My standard way of using NUnit is in its stand-alone GUI form. The NUnit GUI runs as a separate program that is looking at your program. When you press the button, NUnit runs your tests and displays the results in its panes. My usual work cycle is to write or enhance a test, make it work, run the tests, and repeat. The cycle, for me, is quite short: usually less than ten minutes, often only two.
Working this way, I really dont get many bugs and I dont often get confused . Thats good, because I dont like hunting for bugs and I dont like being confused. Both slow me down. Sometimes, though, its hard to write a test for something. Often this happens when Im using some .NET object that Im not familiar with and I dont know what kind of result its going to give me back.
My first reaction is often to do a Console.WriteLine to see what is going on. NUnit displays the console output right in one of its panes, and I build my softwareeven forms softwarein console mode, so this works pretty well. But it has its limitations, as well see.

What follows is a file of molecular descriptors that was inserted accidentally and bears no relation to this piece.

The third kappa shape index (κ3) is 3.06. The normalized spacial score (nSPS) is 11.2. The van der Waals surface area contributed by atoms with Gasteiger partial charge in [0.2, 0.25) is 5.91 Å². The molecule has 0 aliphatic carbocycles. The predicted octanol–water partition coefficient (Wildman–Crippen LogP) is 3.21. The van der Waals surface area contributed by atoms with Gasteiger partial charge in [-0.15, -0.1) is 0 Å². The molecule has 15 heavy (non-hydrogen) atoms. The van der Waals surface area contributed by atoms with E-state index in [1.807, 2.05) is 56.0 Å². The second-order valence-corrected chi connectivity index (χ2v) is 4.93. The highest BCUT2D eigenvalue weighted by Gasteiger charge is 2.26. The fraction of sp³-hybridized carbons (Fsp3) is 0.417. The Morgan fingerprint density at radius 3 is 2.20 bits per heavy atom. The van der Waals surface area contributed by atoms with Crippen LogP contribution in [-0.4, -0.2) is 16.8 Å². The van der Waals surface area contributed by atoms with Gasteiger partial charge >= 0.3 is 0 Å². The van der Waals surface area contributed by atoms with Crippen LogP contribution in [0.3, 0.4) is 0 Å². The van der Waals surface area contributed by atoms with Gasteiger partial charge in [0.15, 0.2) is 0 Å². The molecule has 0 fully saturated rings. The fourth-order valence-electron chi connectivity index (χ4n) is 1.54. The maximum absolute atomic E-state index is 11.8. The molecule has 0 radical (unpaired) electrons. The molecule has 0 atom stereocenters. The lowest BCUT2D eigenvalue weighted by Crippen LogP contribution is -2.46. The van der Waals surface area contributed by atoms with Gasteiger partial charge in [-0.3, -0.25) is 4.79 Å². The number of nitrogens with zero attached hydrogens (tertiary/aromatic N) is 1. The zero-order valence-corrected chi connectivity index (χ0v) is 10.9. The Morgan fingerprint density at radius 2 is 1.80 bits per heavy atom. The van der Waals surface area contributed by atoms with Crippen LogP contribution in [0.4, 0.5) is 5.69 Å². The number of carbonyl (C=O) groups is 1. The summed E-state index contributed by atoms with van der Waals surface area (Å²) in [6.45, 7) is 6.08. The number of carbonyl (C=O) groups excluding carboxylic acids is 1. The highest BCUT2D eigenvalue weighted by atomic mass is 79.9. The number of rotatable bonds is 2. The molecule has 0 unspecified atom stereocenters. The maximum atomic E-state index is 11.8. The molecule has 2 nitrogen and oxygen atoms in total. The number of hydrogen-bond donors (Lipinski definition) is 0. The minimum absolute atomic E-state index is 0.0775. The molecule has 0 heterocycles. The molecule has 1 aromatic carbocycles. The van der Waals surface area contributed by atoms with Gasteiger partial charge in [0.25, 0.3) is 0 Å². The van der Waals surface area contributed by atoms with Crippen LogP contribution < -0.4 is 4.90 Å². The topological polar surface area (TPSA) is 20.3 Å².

Now of course Visual Studio has strong debugging capabilities, and you can set breakpoints, run your program, stop at the breakpoints, and look around. You can inspect variables , step the program, and so on. Its all good. Sometimes in working with the XML Notepad, Ive done that to figure out what was going on. But I always lean away from using the debugger. For me, it is a potential trap, a slippery slope. All too many times in the past, I have written vast amounts of code and then spent hours in the debugger trying to make it work. The test-driven style I use now, which youre seeing in this book, allows me to work at a more constant rate of progress, without those long, frustrating, high-pressure debugging sessions. Im afraid that if I get too good at using the debugger, I might fall back into bad habits. So Ive held off on learning to use debuggers . Ive been programming in Ruby for two years or more, dont know how to use its debugger at all, and dont miss it a bit. Still, Visual Studios debugger can be helpful at times, and you can use it a few ways in conjunction with NUnit. Lets look at a couple of them.